Voters also will be asked to approve the new, year-round town position of climate/energy committee assistant, a part-time job.

A steep rise in the town elections budget, from $6,189 in 2022 to $14,978 in 2023, reflects two changes, town clerk Tara Whiting-Wells said.

Postage, which previously had not been part of the elections budget, now accounts for $4,000. Ms. Whiting-Wells said town treasurer/collector director Bruce Stone recommended the addition so that the clerk’s office would no longer have to tap the select board for postage.

“We do have more residents [and] we do have more people voting by mail,” said Ms. Whiting-Wells, whose office also mails 1,800 town census surveys each year.

The rest of the increase is due to the higher number of elections in the year to come, with a national primary in November joining the town meetings in September and next April.

Ms. Whiting-Wells said she always budgets for one additional election as well, “just in case.”

One nonbinding article from the finance committee asks the select board to increase building permit fees to cover the building department’s annual budget.

At their regular meeting on Wednesday this week, both select board members came said they opposed the article.

Board chairman Skipper Manter said taxpayers are already funding town departments.

“I don’t believe there should be any fees,” he said.

Board member Cynthia Mitchell did not object to permit fees, but pointed out that the building department also handles zoning business.

“There’s a certain percentage of the budget that’s really attributable to zoning, not building,” Ms. Mitchell said, estimating that as much as 40 per cent of building inspectors’ time on the job is spent on zoning matters.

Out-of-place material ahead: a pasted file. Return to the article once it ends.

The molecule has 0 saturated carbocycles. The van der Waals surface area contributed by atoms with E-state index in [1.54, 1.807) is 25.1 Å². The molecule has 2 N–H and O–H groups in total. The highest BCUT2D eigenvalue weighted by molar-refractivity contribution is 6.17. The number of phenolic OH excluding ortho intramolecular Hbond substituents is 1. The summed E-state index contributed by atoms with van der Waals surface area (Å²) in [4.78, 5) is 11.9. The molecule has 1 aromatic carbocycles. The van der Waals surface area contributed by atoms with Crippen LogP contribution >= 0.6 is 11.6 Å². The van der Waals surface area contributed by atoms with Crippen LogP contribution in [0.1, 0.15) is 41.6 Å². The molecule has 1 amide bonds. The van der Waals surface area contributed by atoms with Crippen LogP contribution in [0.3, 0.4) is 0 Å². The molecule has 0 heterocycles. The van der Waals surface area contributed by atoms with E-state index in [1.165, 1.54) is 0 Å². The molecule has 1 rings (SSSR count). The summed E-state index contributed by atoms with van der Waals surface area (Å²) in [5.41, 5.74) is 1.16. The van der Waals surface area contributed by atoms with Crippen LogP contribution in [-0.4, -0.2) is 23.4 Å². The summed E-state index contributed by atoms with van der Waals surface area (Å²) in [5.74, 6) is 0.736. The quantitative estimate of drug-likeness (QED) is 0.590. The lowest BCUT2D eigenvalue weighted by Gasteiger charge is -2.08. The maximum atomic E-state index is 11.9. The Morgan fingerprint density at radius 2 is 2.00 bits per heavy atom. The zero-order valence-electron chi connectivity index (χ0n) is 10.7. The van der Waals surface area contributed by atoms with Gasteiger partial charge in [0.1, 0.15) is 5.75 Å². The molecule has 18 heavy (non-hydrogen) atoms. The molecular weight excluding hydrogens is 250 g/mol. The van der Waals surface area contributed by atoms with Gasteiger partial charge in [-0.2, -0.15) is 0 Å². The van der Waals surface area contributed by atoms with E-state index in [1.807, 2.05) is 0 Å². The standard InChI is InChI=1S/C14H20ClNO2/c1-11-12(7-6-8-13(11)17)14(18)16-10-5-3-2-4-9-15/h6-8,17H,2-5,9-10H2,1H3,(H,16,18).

Backing that amount out of the $255,000 the department spent last year, she said, the town is already close to covering the building department’s costs with the existing permit fees.

“I don’t think this warrant article is necessary,” Ms. Mitchell concluded.

Tuesday’s town meeting will open with a reading by outgoing poet laureate Spencer Thurlow, who will introduce new poet laureate Tain Leonard-Peck.

The town election is Thursday; polls are open from 7 a.m. to 8 p.m. at the town public safety building.

Ballot questions include the housing bank, a regional measure asking that radioactive wastewater from the closed Pilgrim nuclear plant not be discharged into Cape Cod Bay, and a request to allow $423,000 toward design work for the renovation of the Howes House senior center.

Ms. Mitchell is running unopposed for re-election, but there is a three-way race to complete the remaining year of the late Kent Healy’s term. James Klingensmith, Christopher Lyons and Jessica Miller are all running.

Mr. Healy died last October. Ms Mitchell and Mr. Manter decided to let voters to decide on who should replace him, rather than making an appointment.

“I’m looking forward to having that third member back with us,” Mr. Manter said Wednesday, noting that he and Ms. Mitchell had gotten through the intervening months without a deadlock.

“Both of us compromised a little to get things done, but we managed to get it done,” he said.